Ultimate Moocher

Ultimate Moocher
Jennell says her husband's freeloading ways have caused her to mooch off her family!
"My husband has made us into moochers. I hate the man he's become," cries Jennell. "In the past 15 months, he's played poker as a job, and that's taken away our savings."

Springer estimates that he's used between $15,000 and $20,000 of their savings to finance his poker playing. "I'm working on being a professional poker player. Poker is not gambling," he says.

Jennell didn't know how bad things were until they got a past due notice for their mortgage. "Springer told me there was no money to pay it. I had no choice but to go to my mom and ask for money," she says. "My mother has loaned us about $8,000. I'm humiliated."

Springer sees it differently. "Her mother volunteered. We didn't ask her mother for the money," he argues.

Her mom, who calls Springer "lazy," says, "I have been paying the mortgage for Jennell and the grandchildren. Unfortunately, Springer comes along with it."

Jennell says they are over $100,000 in debt and she has been selling her kids items and personal belongings on eBay to make ends meet. "Our marriage is ruined," she says tearfully.
"What is the logic in your mind that says somebody should be paying the mortgage on the house for you and your wife and your children?" Dr. Phil asks Springer. "Had her mother not stepped up and paid [the mortgage], your children would be on the street. You would have lost the house, right?"

"Under that scenario yes," Springer says. He explains that he thought they would sell the house and live off of the equity. "Our whole life is in the house," he says.

Jennell protests, "We can't live off that the whole year. We lived off the equity of a house we sold a year ago."Jennell estimates that Springer has spent $100,000 from their savings, and they have $50,000 in credit card debt.

"Does this concern you at all?" Dr. Phil asks Springer.

"It does concern me," he replies, but he disputes her numbers. When Springer says that his plan was for poker playing to sustain them financially, Dr. Phil questions, "You say that poker's not gambling?"

"I don't think poker is gambling when it's approached the correct way," Springer maintains.

"It apparently isn't gambling the way you do it because you're just paying out money!" Dr. Phil observes.
When Springer argues that gambling is an investment, Dr. Phil challenges him. "The number one stressor for couples in America is money. You have a wife that's been diagnosed with Multiple Sclerosis. You have two children, you want to play poker and you're not very good at it apparently ... Do you think that's a responsible way to lead this family?"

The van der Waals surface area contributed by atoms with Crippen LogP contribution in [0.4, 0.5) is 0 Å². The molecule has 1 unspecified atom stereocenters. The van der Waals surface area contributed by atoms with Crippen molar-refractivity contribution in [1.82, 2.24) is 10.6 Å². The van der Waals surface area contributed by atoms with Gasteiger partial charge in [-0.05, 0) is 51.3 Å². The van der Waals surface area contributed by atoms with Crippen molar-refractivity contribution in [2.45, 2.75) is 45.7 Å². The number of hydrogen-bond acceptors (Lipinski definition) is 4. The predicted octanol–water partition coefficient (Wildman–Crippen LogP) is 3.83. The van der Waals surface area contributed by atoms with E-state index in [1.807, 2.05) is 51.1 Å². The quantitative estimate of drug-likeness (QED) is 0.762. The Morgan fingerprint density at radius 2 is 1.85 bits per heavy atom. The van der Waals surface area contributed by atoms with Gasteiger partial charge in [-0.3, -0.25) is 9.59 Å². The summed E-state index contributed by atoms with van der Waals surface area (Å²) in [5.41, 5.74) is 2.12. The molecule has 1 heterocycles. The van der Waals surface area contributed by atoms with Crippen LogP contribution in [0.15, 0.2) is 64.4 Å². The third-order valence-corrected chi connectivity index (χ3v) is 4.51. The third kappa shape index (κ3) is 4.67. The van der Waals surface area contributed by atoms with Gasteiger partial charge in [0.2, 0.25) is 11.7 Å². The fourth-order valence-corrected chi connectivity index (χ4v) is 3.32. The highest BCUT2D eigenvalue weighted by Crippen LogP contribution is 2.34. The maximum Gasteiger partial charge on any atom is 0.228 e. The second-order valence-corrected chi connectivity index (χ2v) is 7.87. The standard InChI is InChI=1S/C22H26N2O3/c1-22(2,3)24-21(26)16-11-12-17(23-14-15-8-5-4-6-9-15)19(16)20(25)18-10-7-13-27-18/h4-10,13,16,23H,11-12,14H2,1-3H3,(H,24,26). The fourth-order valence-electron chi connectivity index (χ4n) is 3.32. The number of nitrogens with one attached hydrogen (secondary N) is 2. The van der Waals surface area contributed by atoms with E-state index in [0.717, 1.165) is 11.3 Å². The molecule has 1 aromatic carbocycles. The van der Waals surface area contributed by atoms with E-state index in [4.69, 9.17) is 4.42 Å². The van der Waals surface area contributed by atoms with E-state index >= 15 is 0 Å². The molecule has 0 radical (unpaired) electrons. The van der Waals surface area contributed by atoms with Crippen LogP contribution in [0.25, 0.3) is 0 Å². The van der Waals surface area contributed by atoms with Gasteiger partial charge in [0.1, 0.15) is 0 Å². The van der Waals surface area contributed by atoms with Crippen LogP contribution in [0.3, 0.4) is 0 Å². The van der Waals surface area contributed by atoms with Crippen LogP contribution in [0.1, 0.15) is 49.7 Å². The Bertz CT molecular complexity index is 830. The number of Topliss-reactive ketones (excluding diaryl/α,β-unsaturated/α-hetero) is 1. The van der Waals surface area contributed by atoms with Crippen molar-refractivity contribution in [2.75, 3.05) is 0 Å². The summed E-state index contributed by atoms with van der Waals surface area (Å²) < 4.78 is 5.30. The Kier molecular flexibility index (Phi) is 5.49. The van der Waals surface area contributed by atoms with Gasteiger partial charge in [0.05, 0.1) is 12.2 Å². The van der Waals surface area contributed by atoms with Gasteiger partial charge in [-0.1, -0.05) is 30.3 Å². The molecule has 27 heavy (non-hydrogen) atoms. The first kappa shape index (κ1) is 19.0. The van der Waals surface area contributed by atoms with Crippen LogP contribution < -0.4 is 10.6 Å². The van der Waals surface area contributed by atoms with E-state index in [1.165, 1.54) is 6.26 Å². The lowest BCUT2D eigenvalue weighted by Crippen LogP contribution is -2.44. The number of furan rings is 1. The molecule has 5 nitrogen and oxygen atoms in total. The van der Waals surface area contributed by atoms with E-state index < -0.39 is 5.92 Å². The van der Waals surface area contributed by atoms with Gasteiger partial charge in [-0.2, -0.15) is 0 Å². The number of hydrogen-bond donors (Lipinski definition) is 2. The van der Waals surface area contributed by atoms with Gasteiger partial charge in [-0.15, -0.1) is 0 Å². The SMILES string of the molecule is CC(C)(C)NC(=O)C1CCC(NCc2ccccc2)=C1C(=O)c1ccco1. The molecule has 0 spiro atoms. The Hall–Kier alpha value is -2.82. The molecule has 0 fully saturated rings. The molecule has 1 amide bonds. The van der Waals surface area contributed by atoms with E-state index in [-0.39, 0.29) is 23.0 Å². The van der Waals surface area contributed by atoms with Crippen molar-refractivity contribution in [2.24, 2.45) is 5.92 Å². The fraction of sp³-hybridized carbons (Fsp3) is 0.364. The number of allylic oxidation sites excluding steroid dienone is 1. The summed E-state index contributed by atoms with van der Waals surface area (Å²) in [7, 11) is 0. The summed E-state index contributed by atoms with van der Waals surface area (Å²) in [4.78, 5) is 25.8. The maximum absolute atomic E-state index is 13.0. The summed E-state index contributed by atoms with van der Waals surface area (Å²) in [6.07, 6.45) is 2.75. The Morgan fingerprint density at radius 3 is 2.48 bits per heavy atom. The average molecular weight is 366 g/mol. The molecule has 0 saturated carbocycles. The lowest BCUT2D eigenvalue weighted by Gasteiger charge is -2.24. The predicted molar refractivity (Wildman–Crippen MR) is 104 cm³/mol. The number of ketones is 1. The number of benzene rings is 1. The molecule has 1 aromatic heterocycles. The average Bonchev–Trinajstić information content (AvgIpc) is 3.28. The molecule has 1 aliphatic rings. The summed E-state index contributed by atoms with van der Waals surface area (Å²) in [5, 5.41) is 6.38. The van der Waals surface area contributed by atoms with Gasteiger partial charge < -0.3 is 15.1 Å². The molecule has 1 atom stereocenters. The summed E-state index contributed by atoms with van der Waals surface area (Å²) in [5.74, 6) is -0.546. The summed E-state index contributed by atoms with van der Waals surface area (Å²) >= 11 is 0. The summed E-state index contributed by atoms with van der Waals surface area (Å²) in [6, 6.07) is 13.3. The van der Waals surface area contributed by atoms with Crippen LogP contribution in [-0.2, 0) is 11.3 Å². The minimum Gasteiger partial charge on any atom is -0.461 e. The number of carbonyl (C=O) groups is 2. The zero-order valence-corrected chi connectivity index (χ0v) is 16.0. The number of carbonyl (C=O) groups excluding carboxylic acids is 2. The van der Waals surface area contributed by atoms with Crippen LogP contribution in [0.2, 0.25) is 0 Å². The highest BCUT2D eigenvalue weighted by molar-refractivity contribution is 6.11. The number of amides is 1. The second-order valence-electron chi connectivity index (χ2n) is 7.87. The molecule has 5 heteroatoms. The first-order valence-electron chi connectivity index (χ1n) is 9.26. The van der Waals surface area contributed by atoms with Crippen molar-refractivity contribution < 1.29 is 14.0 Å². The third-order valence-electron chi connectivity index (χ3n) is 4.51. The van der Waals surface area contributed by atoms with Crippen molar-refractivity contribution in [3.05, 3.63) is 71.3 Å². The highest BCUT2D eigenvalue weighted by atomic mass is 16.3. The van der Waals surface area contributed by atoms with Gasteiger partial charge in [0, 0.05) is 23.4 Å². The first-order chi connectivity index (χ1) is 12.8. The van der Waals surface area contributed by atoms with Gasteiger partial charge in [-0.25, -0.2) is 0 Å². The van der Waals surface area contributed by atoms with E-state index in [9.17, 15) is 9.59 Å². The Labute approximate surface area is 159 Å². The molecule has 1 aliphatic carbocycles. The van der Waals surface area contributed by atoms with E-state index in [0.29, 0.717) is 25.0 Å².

"Right now, no," Springer answers.

"Is there any other time? It's right now that she has MS. It's right now that you have two children. It's right now that you're living off of in-laws. It's right now that bills are due," Dr. Phil presses.

"Maybe in the future, but right now, you're right," Springer says.

Jennell reveals Springer's plans. "He wanted to sell the house and buy a motorhome. And our 4-year-old daughter, and 1-year-old son and I were going to sit in the motorhome and travel around while he played in tournaments across the country," she says, turning to Dr. Phil in desperation. "I don't have the money for the mortgage in two weeks. So either this show makes it work and you help us ... This is the last resort."Springer explains that Jennell's MS contributed to him closing his business and giving poker a shot. "The reason I looked at poker was because of the flexibility that I thought it was going to offer."

"Do you think you are in a position where you can afford to be a professional poker player?" Dr. Phil asks.

"No."

Turning to Jennell, Dr. Phil says, "You're saying he either needs to commit to this and get financially responsible in this or you want out?"

Jennell agrees. "I will divorce him," she declares.

Addressing Springer, Dr. Phil asks, "Are you willing to acknowledge that you can't afford to be a professional poker player right now, at least on a full-time basis, and that you need to get a job using your considerable expertise to generate a regular income for this family?"

"Yes."

Dr. Phil offers counseling to the couple. "What I care about is that you have a plan that you can both be excited about going forward," he tells them.